Things are changing. The message of Jesus Christ is moving in different ways – reaching people who some might suggest shouldn’t hear the message.
But today’s reading from Acts is a key turning point in the growth of the church and the reach of the Good News.
Gentiles, for long kept at a distance by the detailed rules of Judaism, are now welcome as members of that new and growing Christian community.
It takes longer for any such change to become embedded within the life and self-identity of a community than the change itself takes. Think of the abolition of slavery, the end to apartheid, the ordination of women, equal rights for lgbt people, as examples. The laws may change, but it takes time for the whole community to accept the changes. However, all these long journeys towards inclusion being with a first step. By verse 18, the voices of doubt and disagreement around Peter have not only been silenced but have become voices of praise to God!
Change is often difficult but when change involves a shift in long held traditions, in long held views it can seem impossible and improbable.
For Jewish people – and the earliest followers of Jesus still saw themselves as Jews – the idea that the Good News of Christ was something to be shared with gentiles was a big shift. A difficult one – I mean the chosen people of God were no longer the only ones to be chosen? Word was spreading throughout the community that Gentiles were being accepted into the faith. It was being whispered that even the Apostle Peter, the most influential of the first Apostles was part of this movement.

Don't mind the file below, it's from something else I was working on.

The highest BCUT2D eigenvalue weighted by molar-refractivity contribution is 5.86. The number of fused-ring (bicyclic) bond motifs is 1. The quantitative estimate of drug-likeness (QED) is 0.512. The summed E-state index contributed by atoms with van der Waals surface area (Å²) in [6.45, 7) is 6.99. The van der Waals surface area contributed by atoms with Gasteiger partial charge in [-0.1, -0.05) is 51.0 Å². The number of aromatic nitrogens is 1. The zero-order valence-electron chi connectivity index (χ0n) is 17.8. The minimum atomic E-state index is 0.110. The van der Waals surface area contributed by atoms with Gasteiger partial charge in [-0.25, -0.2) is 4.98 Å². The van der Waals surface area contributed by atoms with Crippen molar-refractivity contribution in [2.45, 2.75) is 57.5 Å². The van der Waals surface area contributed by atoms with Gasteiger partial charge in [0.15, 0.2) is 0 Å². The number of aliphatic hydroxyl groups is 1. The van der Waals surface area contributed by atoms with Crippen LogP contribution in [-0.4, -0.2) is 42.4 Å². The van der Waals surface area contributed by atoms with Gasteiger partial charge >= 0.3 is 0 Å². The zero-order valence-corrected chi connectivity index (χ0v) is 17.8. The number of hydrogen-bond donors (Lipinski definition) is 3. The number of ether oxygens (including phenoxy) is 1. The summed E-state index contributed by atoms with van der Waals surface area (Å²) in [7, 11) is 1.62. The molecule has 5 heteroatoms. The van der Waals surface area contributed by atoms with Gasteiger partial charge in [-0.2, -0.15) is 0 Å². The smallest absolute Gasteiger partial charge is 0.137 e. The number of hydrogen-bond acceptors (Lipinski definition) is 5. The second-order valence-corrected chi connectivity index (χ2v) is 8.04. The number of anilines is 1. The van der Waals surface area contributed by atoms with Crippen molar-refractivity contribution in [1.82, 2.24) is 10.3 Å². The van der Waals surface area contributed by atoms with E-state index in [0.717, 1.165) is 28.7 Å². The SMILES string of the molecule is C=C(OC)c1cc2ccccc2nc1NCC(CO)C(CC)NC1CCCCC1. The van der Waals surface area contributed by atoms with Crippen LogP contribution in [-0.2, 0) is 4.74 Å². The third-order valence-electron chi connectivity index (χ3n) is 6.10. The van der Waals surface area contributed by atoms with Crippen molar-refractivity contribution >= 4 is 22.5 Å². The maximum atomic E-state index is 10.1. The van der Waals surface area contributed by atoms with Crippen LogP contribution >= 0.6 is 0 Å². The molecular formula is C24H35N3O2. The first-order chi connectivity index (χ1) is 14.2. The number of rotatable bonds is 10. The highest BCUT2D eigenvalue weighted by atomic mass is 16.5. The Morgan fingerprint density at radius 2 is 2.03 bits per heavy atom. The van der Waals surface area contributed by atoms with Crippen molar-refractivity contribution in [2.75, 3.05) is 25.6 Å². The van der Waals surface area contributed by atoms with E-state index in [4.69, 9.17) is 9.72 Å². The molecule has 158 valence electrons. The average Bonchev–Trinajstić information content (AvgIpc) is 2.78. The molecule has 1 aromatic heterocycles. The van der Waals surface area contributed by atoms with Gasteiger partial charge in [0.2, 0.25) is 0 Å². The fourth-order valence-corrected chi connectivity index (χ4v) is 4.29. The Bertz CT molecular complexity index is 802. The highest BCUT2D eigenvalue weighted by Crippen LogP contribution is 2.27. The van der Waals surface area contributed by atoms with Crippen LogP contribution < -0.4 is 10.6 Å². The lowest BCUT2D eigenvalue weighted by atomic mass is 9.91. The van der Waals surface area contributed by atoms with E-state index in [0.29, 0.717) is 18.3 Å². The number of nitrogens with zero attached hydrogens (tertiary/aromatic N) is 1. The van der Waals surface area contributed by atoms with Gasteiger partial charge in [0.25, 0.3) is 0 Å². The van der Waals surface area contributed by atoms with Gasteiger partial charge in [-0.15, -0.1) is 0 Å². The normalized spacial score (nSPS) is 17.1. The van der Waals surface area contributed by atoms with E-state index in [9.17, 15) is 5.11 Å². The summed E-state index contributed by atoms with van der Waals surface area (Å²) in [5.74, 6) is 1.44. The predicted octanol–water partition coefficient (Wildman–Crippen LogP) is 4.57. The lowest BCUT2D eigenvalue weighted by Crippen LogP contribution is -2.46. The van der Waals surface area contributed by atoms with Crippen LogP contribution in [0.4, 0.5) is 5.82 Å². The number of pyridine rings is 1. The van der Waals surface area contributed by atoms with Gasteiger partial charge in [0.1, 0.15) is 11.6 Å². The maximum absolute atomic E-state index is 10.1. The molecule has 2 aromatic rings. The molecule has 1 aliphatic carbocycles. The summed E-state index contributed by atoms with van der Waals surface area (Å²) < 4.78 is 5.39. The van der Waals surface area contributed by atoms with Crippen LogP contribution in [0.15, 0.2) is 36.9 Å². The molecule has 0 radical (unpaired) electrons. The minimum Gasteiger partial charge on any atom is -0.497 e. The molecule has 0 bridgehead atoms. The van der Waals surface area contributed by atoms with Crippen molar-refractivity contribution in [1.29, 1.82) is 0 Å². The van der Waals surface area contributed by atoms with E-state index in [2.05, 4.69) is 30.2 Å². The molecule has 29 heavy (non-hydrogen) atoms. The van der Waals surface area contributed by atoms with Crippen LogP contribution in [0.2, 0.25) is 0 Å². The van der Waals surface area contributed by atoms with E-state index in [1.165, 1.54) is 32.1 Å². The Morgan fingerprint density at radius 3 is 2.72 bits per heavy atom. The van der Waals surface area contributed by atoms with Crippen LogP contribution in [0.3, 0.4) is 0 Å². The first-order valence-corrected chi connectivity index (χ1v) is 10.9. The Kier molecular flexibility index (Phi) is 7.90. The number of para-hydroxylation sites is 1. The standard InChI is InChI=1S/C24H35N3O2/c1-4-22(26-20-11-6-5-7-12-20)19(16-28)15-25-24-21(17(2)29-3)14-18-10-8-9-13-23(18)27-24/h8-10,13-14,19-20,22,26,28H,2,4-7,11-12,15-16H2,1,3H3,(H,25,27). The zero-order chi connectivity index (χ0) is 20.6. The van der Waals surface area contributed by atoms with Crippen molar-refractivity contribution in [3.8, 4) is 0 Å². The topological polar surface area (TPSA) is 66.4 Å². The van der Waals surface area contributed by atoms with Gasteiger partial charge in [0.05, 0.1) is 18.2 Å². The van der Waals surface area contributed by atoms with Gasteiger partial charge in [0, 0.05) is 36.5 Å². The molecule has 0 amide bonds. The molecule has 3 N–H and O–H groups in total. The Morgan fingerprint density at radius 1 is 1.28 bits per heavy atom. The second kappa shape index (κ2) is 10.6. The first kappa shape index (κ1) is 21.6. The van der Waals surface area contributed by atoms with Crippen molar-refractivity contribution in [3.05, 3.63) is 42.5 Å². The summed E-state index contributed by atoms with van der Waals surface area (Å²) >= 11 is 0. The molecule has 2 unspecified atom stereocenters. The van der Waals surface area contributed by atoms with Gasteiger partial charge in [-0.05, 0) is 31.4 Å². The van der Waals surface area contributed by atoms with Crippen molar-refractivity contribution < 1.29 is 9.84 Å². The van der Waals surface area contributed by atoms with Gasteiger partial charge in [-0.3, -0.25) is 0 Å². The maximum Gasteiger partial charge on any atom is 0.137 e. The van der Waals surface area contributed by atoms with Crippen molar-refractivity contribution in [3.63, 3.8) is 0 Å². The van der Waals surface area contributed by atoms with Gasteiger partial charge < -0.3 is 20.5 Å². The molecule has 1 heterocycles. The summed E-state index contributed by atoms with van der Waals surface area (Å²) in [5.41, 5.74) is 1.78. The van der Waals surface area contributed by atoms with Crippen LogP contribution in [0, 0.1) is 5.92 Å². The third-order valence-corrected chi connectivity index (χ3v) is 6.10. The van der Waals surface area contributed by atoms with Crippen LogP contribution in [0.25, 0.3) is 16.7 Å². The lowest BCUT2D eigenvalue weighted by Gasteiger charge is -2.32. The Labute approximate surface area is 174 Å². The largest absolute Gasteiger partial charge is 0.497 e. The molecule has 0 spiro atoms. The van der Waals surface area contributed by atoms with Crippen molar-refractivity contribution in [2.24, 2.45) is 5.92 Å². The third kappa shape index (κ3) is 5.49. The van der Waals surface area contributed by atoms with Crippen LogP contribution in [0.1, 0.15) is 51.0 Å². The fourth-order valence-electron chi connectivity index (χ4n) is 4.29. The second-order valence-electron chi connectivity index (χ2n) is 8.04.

So when Peter went up to Jerusalem, those Christians who prided themselves on their Jewish backgrounds criticized him. They had heard reports about him. They heard that he had not only entered the houses of uncircumcised Gentiles, but he had actually eaten with them. “Tell us, Peter,” they cried, “that it’s not so!”
But it was so!
The passage from Acts is one of those that we could skip over tucked away as it is in the middle – seemingly innocuous. But this passage is import to us as people with a non Jewish background as it is the beginning of the change that accepted people like us into the fellowship of the church.
The inevitable has happened – God’s plan has been set in motion – there is no stopping it.
Some of us will remember watching the hilarious Roadrunner cartoons. These cartoons featured a character named Wile E. Coyote. Wile E. Coyote’s virtually endless quest in life was to capture his nemesis, the Roadrunner. The coyote was stubbornly persistent in this quest despite the fact that, not only did he fail time after time after time, but meanwhile he repeatedly plummeted from high cliffs, was blown up, and was continually getting flattened by numerous large, heavy falling objects. On one occasion the coyote pursued the roadrunner into a long, dark tunnel, so dark that all that was visible of him were his eyes, shining in the blackness. Unable to see the roadrunner, the coyote paused, uncertain. Then he would see a light at the end of the tunnel and head for it, only to discover at the last minute when it was too late that the light he faced belonged to an oncoming train. So the coyote got mowed down and flattened, again, and the object of his chase, yet again, eluded him.